AEG Insider
Sep. 3, 2015

Add an outstanding field trip or guest tour to your Annual Meeting registration today!
Each field trip is designed to be an exciting learning experience. You'll hear from experts in their fields about the environmental and engineering geology issues that helped shape the city of Pittsburgh and surrounding regions, and continue to shape the city today.
AEG 2015 Field Trips

Included with each Guest Registration is the ability to sign up for guest tours! Be sure to sign up for one of the exciting guest tours when you register your guest for the AEG Annual Meeting in Pittsburgh.
AEG 2015 Guest Tours

Already registered? Send an email to request a field trip or guest tour to be added to your registration. Otherwise, if you have not yet registered for the Annual Meeting, be sure to register today!More

Update on licensure and legislative activities
AEG Licensure Committee is continuing to look for opportunities to assist its members in initiating new licensure programs. The following is an update on AEG licensure and legislative activities, courtesy of Ken Neal, Co-chair of the AEG Licensure Committee.More

Silent auction and raffle needs booth volunteers
AEG Foundation
The following is from Jane Gill-Shaler, RG, AEG Foundation director and fundraising chair:

We are on the home stretch to the AEG 2015 Annual Meeting, and the AEG Foundation needs volunteers to sit at the raffle and silent auction, Booths 1-3. We have both a 3-D Printer (photo to the right) and the queen-sized quilt, "Pittsburgh Before Pittsburgh," for the raffle, as well as many fine items for the silent auction.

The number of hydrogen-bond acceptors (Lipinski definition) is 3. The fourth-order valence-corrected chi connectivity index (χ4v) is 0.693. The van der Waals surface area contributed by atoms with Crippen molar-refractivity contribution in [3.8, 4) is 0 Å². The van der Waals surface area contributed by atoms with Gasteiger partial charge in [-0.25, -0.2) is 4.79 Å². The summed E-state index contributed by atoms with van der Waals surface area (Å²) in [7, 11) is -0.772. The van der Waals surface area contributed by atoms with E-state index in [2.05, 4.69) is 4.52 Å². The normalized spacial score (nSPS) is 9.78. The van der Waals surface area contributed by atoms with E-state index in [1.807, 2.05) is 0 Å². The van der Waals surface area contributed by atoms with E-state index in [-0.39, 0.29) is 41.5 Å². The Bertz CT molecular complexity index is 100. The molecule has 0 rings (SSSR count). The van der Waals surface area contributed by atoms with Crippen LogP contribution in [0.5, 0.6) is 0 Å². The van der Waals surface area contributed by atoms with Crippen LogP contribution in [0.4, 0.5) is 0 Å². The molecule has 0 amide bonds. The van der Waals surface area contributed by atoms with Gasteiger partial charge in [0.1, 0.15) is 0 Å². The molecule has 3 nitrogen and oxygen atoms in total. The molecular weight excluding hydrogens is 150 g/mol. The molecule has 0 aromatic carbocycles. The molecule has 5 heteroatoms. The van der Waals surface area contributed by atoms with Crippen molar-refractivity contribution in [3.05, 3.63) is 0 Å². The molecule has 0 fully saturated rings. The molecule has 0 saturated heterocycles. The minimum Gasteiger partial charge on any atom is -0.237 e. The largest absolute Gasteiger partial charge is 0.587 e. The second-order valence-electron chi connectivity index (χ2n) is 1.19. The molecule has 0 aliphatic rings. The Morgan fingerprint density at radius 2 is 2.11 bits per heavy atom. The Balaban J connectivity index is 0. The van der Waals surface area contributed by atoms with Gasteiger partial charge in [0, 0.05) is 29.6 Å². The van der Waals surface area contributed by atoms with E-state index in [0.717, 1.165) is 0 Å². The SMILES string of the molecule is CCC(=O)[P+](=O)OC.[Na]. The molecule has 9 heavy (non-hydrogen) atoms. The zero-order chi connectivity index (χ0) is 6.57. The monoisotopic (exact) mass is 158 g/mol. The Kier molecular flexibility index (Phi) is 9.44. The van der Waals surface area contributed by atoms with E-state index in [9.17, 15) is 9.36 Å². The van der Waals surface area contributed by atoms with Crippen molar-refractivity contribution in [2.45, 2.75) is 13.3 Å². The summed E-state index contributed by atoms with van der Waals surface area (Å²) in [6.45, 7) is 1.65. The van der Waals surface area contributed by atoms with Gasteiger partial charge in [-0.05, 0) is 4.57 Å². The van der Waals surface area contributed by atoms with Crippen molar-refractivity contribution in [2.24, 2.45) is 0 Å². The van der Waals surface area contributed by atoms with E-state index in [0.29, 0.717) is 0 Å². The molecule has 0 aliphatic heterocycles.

Volunteers are encouraged to sign up for as many hours as possible. It is a great place to sit and rest between technical talks and to spend time with your friends and new acquaintances.More

Texas regulator clears oil and gas company of causing quakes
The regulatory agency overseeing Texas' oil and gas industry has determined that a series of small earthquakes in North Texas likely wasn't caused by drilling operations by an Exxon Mobil subsidiary. The preliminary findings mark the first decision by the Texas Railroad Commission since it was authorized last year to consider whether seismological activity was caused by injection wells, which store briny wastewater from hydraulic fracturing.More

Science highlights

Check out what's going on in science and around the industry:


Tunneling machine's front end bolted in place
The troubled Alaska Way Viaduct Replacement Tunnel TBM known as Bertha has reached a milestone in its repair. The front cutterhead has been repaired, and has been lowered back into the access shaft to be reattached to the TBM. The time-lapse video below shows the cutterhead being lowered down into the access shaft. What caught my eye was the number of steel cables on the crane blocks ... that's a heavy lift!More

New sea-level rise handbook highlights science and
models for nonscientists

U.S. Geological Survey
Coastal managers and planners now have access to a new U.S. Geological Survey handbook that, for the first time, comprehensively describes the various models used to study and predict sea-level rise and its potential impacts on coasts. Designed for the benefit of land managers, coastal planners and policymakers in the United States and around the world, the handbook explains many of the contributing factors that account for sea-level change. It also highlights the different data, techniques and models used by scientists and engineers to document historical trends of sea level and to forecast future rates and the impact to coastal systems and communities. More